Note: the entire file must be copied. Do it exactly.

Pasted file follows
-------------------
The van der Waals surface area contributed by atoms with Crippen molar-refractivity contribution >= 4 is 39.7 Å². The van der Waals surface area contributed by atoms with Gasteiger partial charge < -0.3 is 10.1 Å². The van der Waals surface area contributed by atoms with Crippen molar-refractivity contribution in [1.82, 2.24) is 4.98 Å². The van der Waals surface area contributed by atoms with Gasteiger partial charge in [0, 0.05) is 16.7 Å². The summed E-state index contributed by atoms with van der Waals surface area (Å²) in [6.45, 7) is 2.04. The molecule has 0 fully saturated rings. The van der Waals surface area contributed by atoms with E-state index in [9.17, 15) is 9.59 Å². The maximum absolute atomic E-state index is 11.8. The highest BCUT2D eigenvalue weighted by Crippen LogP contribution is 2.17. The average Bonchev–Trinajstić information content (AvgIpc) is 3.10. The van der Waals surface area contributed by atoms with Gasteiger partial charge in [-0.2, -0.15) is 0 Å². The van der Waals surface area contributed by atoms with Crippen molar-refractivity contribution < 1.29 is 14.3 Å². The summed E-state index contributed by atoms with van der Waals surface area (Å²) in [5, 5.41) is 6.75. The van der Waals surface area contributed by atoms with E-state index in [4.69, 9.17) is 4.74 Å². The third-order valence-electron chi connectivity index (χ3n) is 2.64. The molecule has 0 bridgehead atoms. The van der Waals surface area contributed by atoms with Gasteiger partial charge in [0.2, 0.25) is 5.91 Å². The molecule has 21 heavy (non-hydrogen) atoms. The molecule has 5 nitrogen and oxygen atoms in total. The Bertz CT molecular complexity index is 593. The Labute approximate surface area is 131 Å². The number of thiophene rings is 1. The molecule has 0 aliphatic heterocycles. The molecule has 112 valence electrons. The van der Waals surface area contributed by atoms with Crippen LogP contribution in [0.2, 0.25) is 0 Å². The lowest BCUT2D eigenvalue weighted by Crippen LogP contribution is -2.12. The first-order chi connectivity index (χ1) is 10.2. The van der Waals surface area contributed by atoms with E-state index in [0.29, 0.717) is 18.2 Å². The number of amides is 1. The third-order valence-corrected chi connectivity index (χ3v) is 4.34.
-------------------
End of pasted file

The van der Waals surface area contributed by atoms with Crippen molar-refractivity contribution >= 4 is 39.7 Å². The van der Waals surface area contributed by atoms with Gasteiger partial charge < -0.3 is 10.1 Å². The van der Waals surface area contributed by atoms with Crippen molar-refractivity contribution in [1.82, 2.24) is 4.98 Å². The van der Waals surface area contributed by atoms with Gasteiger partial charge in [0, 0.05) is 16.7 Å². The summed E-state index contributed by atoms with van der Waals surface area (Å²) in [6.45, 7) is 2.04. The molecule has 0 fully saturated rings. The van der Waals surface area contributed by atoms with E-state index in [9.17, 15) is 9.59 Å². The maximum absolute atomic E-state index is 11.8. The highest BCUT2D eigenvalue weighted by Crippen LogP contribution is 2.17. The average Bonchev–Trinajstić information content (AvgIpc) is 3.10. The van der Waals surface area contributed by atoms with Gasteiger partial charge in [-0.2, -0.15) is 0 Å². The van der Waals surface area contributed by atoms with Crippen molar-refractivity contribution < 1.29 is 14.3 Å². The summed E-state index contributed by atoms with van der Waals surface area (Å²) in [5, 5.41) is 6.75. The van der Waals surface area contributed by atoms with E-state index in [4.69, 9.17) is 4.74 Å². The third-order valence-electron chi connectivity index (χ3n) is 2.64. The molecule has 0 bridgehead atoms. The van der Waals surface area contributed by atoms with Gasteiger partial charge in [0.2, 0.25) is 5.91 Å². The molecule has 21 heavy (non-hydrogen) atoms. The molecule has 5 nitrogen and oxygen atoms in total. The Bertz CT molecular complexity index is 593. The Labute approximate surface area is 131 Å². The number of thiophene rings is 1. The molecule has 0 aliphatic heterocycles. The molecule has 112 valence electrons. The van der Waals surface area contributed by atoms with Crippen LogP contribution in [0.2, 0.25) is 0 Å². The lowest BCUT2D eigenvalue weighted by Crippen LogP contribution is -2.12. The first-order chi connectivity index (χ1) is 10.2. The van der Waals surface area contributed by atoms with E-state index in [0.29, 0.717) is 18.2 Å². The number of amides is 1. The third-order valence-corrected chi connectivity index (χ3v) is 4.34.